Your grandparents might remember when children left the farm for several hours a day to learn how things work in the world beyond their rows of corn and tobacco.
Today, schools across Mecklenburg are digging up plots of dirt for patches of tomatoes, peppers, melons and a flourish of summer flowers.
At least 31 school gardens are expected to be in production this year, a success story for parents, teachers and local groups pushing to give students hands-on learning in their schoolyards.
Watering the thirsty plants and comparing their strikingly different forms and fruits could help children latch onto agricultural traditions that have all but disappeared from many urban areas.
Digital Access for only $0.99
For the most comprehensive local coverage, subscribe today.
Many of the children and some of the adults who work alongside them to support school gardens are seeing for the first time where food comes from.
"We get to water the plants," said Julia Rojas, 9, a student at Winterfield Elementary School in east Charlotte who said caring for the plants during the summer break gave her something to look forward to. "We can gather tomatoes and melons."
Mecklenburg County is letting children get their hands dirty through a variety of partnerships.
Some efforts are organized by parents. More schools are taking advantage of grants from agencies interested in lowering obesity rates and encouraging better nutrition.
The garden that sits across the street from Winterfield is cared for by students at the school and residents who live nearby.
Nonprofit Slow Food Charlotte also is working with schools and other groups as a way to create more local food sources. Food harvested close to the land where it grows can be more nutritious and helps reduce fuel use.
The Mecklenburg County Health Department supported 10 school garden programs last year in Charlotte-Mecklenburg Schools and expects to add five this year.
"There's a lot of movement and momentum in terms of helping schools be healthier," said Allison Mignery of the Health Department's Fruit & Vegetable Coalition. "It's easier to get people to help bring fresh food access to the school in terms of a school garden than it is to change the federal policies around the school lunch program."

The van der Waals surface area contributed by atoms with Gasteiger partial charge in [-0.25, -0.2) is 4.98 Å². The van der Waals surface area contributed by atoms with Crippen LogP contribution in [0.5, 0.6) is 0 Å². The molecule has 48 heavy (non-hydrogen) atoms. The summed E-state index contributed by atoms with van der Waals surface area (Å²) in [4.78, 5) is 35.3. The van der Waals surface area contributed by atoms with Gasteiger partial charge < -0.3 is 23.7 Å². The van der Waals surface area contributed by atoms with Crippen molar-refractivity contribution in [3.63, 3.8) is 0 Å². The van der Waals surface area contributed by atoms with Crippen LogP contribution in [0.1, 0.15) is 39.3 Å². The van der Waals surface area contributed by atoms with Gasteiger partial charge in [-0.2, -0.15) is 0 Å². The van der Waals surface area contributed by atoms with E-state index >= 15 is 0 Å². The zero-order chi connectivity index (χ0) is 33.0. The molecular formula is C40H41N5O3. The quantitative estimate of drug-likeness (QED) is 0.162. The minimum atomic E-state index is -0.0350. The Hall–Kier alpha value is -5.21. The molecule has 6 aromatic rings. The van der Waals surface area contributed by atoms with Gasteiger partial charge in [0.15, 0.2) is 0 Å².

Through the Fuel Pizza Café Field to Fork program, the Fruit & Vegetable Coalition and other sponsors create pizza gardens at elementary schools.
Children grow the ingredients to put on top of pizza as they learn about gardening, nutrition and healthy cooking.
After the harvest, they take a field trip to a Fuel Pizza Café to make vegetable pizza.
By all indications, still more programs for connecting school children with healthy, community-based local food appear to be budding.
N.C. Cooperative Extension master gardeners in Mecklenburg and its 4-H agent have special interest in programs for economically fragile communities that are considered food deserts, or neighborhoods without stores where fresh food is available.
With their support, five raised beds and plants - all donated by Lowe's home improvement store - are scheduled to be installed at Martin Luther King Jr. Middle School in north Charlotte before school opens.
About 25 students have signed up to be a part of the garden project, said Moses Harper, a behavior modification technician who came up with the idea.
Harper believes the garden will be a place where he can teach students with a variety of abilities to work together and resolve conflicts as they work toward a common goal.
He hopes the school garden will one day become a community garden cared for by students and the school's neighbors.
"I wanted to make sure our kids have an opportunity to plant a seed and see things grow," Harper said. "They were so excited about it. In the area where we work, a lot of kids never, ever see a garden."